Have you been hacked? Cyber security has turned into a big business today, and rightly so because there are sophisticated people trying to hack your computers and electronic devices for your hard-earned money.
According to the FBI, in 2020, there were 792,000 cybercrime complaints in the U.S. alone—a 69% increase over 2019. Losses from those frauds totaled $4.2 billion.
What you need to know to mitigate your risk.
In our home office, our cyber security admin system has seen over 9,000 attempts to penetrate our home network in August 2021, suggesting there are a lot of Robo systems working for the bad guys and a lot of talent in building these systems. Fortunately, we haven’t had a breach – Yet!
Email – The cyber security firm of Valimail advised that we “think before we click”. A wrong click could expose your lifetime of wealth building to the bad guys. If you do not recognize the email address the operative word is “Caution”.
Study the email address as it can differ by a single character from an account you know. These results appeared in our own account with Bank of America and other businesses. Yikes!
Beyond email, be aware of other forms of attack—including fraudulent SMS texts (a.k.a. “smishing”), voice calls (“vishing”), and “spear phishing,” or the practice of mining social media posts for personal information to create more targeted and potentially convincing emails.
What can we do? Step up our security with security alerts with your financial companies by using two-factor authentication or voice identification. A pain – Yes, but it can save you a bundle.
Security software is also available. Microsoft 365 has a robust free version and some Broadcom companies like Cox have free service for their internet subscribers using McAffee. That’s what we are using along with Malwarebytes Cybersecurity for Home and Business a free and premium subscriber-based software. There are lots of programs available so do your homework and get something that meets your needs.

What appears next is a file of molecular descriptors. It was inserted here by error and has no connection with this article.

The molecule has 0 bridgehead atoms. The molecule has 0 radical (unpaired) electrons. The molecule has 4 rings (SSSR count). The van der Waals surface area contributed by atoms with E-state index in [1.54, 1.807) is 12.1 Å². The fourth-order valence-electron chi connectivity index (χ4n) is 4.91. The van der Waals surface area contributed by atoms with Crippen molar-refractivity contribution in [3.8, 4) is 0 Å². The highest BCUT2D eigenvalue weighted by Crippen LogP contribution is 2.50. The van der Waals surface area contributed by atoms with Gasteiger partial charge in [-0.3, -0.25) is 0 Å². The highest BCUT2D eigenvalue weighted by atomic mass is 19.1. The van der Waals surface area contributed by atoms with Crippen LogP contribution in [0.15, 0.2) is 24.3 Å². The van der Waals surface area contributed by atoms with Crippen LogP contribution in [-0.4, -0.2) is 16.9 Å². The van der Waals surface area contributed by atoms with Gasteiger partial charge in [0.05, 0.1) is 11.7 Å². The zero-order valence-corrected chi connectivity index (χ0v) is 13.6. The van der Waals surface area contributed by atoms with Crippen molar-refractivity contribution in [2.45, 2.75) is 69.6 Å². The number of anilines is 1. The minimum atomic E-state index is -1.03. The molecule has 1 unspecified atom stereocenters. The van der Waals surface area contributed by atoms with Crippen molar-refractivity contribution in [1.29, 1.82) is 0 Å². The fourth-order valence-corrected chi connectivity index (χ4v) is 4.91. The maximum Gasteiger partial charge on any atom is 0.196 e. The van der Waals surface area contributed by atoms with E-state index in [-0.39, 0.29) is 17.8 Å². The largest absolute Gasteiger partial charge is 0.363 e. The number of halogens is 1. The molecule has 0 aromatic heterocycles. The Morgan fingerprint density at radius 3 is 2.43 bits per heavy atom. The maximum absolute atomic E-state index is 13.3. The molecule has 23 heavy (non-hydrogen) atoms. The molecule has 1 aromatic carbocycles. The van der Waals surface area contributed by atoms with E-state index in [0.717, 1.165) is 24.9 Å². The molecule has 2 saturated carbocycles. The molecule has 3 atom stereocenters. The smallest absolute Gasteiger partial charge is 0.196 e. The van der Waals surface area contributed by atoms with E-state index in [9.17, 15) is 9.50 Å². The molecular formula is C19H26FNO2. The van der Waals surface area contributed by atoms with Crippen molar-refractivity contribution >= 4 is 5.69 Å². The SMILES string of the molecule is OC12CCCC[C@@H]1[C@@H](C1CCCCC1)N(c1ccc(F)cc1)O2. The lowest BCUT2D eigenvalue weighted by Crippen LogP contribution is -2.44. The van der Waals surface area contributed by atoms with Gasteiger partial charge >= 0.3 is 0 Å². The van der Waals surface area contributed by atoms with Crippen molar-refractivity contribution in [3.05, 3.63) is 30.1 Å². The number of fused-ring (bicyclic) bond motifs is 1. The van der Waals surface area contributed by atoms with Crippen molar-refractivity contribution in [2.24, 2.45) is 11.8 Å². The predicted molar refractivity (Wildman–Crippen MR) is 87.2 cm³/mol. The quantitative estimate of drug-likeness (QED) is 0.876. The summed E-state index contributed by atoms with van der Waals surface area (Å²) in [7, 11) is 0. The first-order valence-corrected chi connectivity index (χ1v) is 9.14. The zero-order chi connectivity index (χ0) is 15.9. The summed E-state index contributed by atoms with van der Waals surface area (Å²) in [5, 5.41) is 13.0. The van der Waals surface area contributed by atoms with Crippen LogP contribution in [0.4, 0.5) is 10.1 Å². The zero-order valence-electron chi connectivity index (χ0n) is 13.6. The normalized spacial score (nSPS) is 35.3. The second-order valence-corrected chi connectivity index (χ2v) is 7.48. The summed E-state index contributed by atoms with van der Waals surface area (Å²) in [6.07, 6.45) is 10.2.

Passwords – never share and change them on a regular basis. Don’t use the same password for all your accounts. There are password managers available that make this easy. We use a free version called LastPass and they have a premium service available. There are others available so get one that you will use that mitigates your risk.
Update Your Systems
Keep your CPU and Mobile systems up to date. These updates often plug holes in the operating systems allowing the bad guys access to your personal data and accounts.
Talk with your children and elderly relatives as they can be more vulnerable to scammers trying to form an emotional attachment online and sometimes over the phone. We’ve received a bunch of calls on our phone that are suspicious that require caution.
Consumer Fraud Alerts are available from the Federal Trade Commission. Perform a Free Credit Check each, and every year.
Consider requesting a “credit freeze” with each of the three agencies, which can prevent new accounts that require a credit check from being opened in your name without your express permission. These agencies include Equifax, Experian, and TransUnion.
Photo Credit: U.S. Government Accountability Office Created 22 April 2015
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